That's where I purchased mine too.
    "Forget the flat stuff slap something on the spinny thing and lets go, we're burning daylight" Bart Leetch
    "If it ain't round you may be a knuckle dragger""Turners drag their nuckles too, they just do it at a higher RPM"Bart

  8. #8
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    I used something similar to the Align-It (don't recall the brand), but it's essentially a dial indicator and at jig to hold it in the miter slot, similar to the shop-made jig Glenn posted. I say "used", since I've only used it once to set up my saw and fence. Since then, everything has stayed in alignment on my saw.

    In most cases I don't think measuring to thousandths of an inch is necessary in woodworking, but setting up a tablesaw is one exception. I know a lot of guys do it with a ruler and a square, but I suspect most of those guys have to run the wood over a jointer before a rip cut is smooth enough to glue, even if they're usiong a good cabinet saw. I get glue-ready rip cuts on a Ridgid contractor saw by setting the blade and fence to within a few thousandths of an inch from perfect. I'm convinced it's worth the effort to use a dial indicator for that particualr setup task.

    BTW, if you want to borrow my indicator and jig, I'm sure we can arrange it.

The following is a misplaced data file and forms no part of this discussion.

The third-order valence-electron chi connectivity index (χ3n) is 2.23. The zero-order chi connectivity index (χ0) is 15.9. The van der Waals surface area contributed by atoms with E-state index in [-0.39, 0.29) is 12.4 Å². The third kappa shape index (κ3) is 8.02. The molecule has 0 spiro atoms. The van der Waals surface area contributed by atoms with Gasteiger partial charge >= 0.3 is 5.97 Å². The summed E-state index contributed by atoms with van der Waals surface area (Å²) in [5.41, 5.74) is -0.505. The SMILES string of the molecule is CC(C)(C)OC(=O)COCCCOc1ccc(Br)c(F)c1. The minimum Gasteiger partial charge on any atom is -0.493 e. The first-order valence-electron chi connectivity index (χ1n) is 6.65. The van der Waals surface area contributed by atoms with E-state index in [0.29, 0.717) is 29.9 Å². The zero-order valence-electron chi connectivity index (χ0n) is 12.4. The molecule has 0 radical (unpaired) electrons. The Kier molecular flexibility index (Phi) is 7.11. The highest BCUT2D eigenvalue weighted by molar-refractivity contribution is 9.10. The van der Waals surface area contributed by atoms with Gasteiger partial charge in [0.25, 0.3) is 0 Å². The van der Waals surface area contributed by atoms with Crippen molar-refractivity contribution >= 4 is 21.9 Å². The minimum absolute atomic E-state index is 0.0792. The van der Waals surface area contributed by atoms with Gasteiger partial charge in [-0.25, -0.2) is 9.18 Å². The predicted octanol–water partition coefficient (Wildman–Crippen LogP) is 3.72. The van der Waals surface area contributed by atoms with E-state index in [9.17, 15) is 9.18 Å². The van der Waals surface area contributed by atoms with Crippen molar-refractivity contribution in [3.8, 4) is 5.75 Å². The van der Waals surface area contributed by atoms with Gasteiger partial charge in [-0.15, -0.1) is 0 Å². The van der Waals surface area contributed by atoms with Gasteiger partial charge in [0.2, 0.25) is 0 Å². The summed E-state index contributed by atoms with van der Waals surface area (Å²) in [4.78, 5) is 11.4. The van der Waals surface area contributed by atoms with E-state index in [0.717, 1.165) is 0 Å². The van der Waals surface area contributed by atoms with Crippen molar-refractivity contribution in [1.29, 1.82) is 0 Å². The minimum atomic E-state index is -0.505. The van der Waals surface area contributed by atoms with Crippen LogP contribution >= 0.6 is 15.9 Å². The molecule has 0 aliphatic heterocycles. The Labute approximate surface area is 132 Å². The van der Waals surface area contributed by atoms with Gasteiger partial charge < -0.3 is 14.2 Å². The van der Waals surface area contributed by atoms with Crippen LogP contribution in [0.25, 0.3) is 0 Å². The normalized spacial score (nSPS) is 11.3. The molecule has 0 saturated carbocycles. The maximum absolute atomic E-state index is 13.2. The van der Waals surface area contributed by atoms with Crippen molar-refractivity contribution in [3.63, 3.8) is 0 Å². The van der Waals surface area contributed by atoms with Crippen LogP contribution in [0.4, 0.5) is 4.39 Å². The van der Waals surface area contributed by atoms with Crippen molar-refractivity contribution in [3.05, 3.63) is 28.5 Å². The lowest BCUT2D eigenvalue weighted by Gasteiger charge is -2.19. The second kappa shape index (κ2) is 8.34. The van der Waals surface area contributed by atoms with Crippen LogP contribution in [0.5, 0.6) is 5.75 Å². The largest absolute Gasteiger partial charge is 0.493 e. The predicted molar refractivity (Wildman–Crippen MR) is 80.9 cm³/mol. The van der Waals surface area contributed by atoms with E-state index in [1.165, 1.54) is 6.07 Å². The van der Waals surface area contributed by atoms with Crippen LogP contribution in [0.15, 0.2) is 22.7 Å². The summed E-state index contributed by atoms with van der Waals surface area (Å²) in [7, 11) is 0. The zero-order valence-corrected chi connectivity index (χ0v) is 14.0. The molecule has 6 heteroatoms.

When the going gets weird, the weird turn pro. - Hunter S. Thompson
    When the weird get going, they start their own forum. - Vaughn McMillan

    workingwoods.com

  9. #9
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    "BTW, if you want to borrow my indicator and jig, I'm sure we can arrange it." Vaughn why don'tcha go help Mohammad get his machines set up? If I could I'd be there with bells on. Could be a great time of sharing.
    "Forget the flat stuff slap something on the spinny thing and lets go, we're burning daylight" Bart Leetch
    "If it ain't round you may be a knuckle dragger""Turners drag their nuckles too, they just do it at a higher RPM"Bart

  10. #10
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    Thanks Glenn. That seems like something I could make.

    Vaughn, Thanks for the offer. I will let you know if I need it. I am thinking it would be better if I had one in the shop.

    Bart, go easy on Vaughn. He has already been very helpful.
    Chinese Proverb: Man who eats many prunes gets good run for the money.